Now, I understand your title to your post. Hoyle was right in some ways, but he would still have the Boltzmann Brain problem.

  2. One of the problems with discussing this stuff – I frequently encounter the problem in arguments by Christian apologists – is what “universe” means. Sometimes, we mean this universe, our own universe, and other times we mean “everything.”

    Since we don’t know if this universe is “everything” – let alone everything about this universe 🙂 – it’s important not to confuse the two. I think that Fred Hoyle was talking about this universe, wasn’t he? There are reasons why the steady state hypothesis was eventually determined to be wrong, and as I understand it, that’s still the case.

    Even if the multiverse idea ends up being correct (it’s far too early to say that it “vindicates” anything at this point), I don’t think it would vindicate Fred Hoyle. (And note that his problem wasn’t that he was wrong in his steady state hypothesis. He certainly wouldn’t need vindication for that. But for clinging to that idea until he died, despite the mounting evidence against it? That’s not scientific.)

    1. That’s true Bill. But Hoyle didn’t know about the multiverse. Hoyle didn’t like the Big Bang theory for different reasons, one of which is it suggests a beginning of time. That’s why the Pope liked it, by the way. Hoyle’s Steady State Universe proposes that everything is eternal, with no origins and no endings. In that sense, it anticipates the theory of the multiverse quite well.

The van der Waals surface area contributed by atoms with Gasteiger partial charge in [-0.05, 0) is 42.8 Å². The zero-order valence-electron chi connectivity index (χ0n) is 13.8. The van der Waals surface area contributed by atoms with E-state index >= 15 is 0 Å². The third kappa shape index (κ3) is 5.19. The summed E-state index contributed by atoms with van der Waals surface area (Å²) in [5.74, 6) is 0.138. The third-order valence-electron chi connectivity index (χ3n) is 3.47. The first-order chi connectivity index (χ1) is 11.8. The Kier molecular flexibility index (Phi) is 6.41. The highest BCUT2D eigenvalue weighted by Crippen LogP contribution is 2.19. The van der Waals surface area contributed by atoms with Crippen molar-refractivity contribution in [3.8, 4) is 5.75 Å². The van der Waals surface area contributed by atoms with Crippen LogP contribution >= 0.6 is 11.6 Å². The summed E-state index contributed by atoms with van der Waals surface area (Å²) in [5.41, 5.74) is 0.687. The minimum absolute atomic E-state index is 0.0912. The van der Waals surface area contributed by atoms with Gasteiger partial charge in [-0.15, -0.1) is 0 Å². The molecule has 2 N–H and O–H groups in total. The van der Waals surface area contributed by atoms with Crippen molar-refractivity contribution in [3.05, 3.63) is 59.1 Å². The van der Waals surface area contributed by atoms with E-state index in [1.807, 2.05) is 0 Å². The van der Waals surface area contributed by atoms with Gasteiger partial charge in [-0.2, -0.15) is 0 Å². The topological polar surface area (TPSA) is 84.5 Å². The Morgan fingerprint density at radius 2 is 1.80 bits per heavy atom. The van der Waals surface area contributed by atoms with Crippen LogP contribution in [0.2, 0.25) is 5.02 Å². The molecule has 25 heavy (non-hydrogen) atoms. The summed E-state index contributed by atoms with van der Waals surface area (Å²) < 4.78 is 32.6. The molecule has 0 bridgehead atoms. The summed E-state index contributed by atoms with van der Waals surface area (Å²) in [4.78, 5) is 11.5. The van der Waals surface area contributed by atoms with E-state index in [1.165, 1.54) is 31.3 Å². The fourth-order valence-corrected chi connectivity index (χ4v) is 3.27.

In trying to understand why there is something rather than nothing, it’s much easier to imagine no beginning and no end. Having a beginning is philosophically troublesome, especially for atheists.

      1. “Having a beginning is philosophically troublesome, especially for atheists.”

        Why? I don’t see it, Jim.

        I hear that from Christians, sometimes. “Why is there something rather than nothing?” But their answer – God – isn’t a solution at all, even if there were evidence behind it, because it just changes the question to “Why is there God rather than nothing?”

        And that question would remain whether our universe had a beginning or not. Certainly, I don’t see a problem for atheists, especially since we’re not making any claims about it (or shouldn’t be, at least). I’m willing to wait to see what science discovers about it. Well, I’m eager to find out, but I guess I’ll have to wait, huh? 🙂